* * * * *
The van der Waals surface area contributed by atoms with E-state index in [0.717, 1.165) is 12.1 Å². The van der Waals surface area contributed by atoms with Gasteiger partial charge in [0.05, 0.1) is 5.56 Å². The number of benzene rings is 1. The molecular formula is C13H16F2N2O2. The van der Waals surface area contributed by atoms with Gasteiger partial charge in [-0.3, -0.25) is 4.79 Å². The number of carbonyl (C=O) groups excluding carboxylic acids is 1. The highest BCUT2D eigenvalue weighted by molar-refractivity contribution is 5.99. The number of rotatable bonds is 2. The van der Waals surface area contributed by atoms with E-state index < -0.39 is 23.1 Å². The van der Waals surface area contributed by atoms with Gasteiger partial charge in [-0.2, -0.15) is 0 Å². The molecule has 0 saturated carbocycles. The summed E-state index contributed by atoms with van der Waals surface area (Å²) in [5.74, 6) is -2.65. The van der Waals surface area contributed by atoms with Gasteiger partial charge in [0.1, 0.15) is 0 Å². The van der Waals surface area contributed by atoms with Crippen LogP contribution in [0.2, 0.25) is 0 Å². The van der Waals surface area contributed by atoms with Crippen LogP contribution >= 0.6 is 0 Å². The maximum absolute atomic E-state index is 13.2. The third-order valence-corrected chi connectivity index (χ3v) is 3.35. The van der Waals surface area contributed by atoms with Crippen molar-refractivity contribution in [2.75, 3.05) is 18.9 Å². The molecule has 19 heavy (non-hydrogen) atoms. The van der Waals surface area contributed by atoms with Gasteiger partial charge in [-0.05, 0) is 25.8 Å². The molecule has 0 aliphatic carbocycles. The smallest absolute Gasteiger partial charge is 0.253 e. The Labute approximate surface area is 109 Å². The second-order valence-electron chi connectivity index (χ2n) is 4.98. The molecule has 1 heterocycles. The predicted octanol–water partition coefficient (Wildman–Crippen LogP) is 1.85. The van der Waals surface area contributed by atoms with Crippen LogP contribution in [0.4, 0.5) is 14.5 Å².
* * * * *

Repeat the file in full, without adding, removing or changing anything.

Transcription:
The van der Waals surface area contributed by atoms with E-state index in [0.717, 1.165) is 12.1 Å². The van der Waals surface area contributed by atoms with Gasteiger partial charge in [0.05, 0.1) is 5.56 Å². The number of benzene rings is 1. The molecular formula is C13H16F2N2O2. The van der Waals surface area contributed by atoms with Gasteiger partial charge in [-0.3, -0.25) is 4.79 Å². The number of carbonyl (C=O) groups excluding carboxylic acids is 1. The highest BCUT2D eigenvalue weighted by molar-refractivity contribution is 5.99. The number of rotatable bonds is 2. The van der Waals surface area contributed by atoms with E-state index < -0.39 is 23.1 Å². The van der Waals surface area contributed by atoms with Gasteiger partial charge in [-0.2, -0.15) is 0 Å². The molecule has 0 saturated carbocycles. The summed E-state index contributed by atoms with van der Waals surface area (Å²) in [5.74, 6) is -2.65. The van der Waals surface area contributed by atoms with Gasteiger partial charge in [0.1, 0.15) is 0 Å². The van der Waals surface area contributed by atoms with Crippen LogP contribution in [0.2, 0.25) is 0 Å². The van der Waals surface area contributed by atoms with Crippen LogP contribution >= 0.6 is 0 Å². The maximum absolute atomic E-state index is 13.2. The third-order valence-corrected chi connectivity index (χ3v) is 3.35. The van der Waals surface area contributed by atoms with Crippen molar-refractivity contribution in [2.75, 3.05) is 18.9 Å². The molecule has 19 heavy (non-hydrogen) atoms. The van der Waals surface area contributed by atoms with Gasteiger partial charge in [-0.05, 0) is 25.8 Å². The molecule has 0 aliphatic carbocycles. The smallest absolute Gasteiger partial charge is 0.253 e. The Labute approximate surface area is 109 Å². The second-order valence-electron chi connectivity index (χ2n) is 4.98. The molecule has 1 heterocycles. The predicted octanol–water partition coefficient (Wildman–Crippen LogP) is 1.85. The van der Waals surface area contributed by atoms with Crippen LogP contribution in [0.4, 0.5) is 14.5 Å².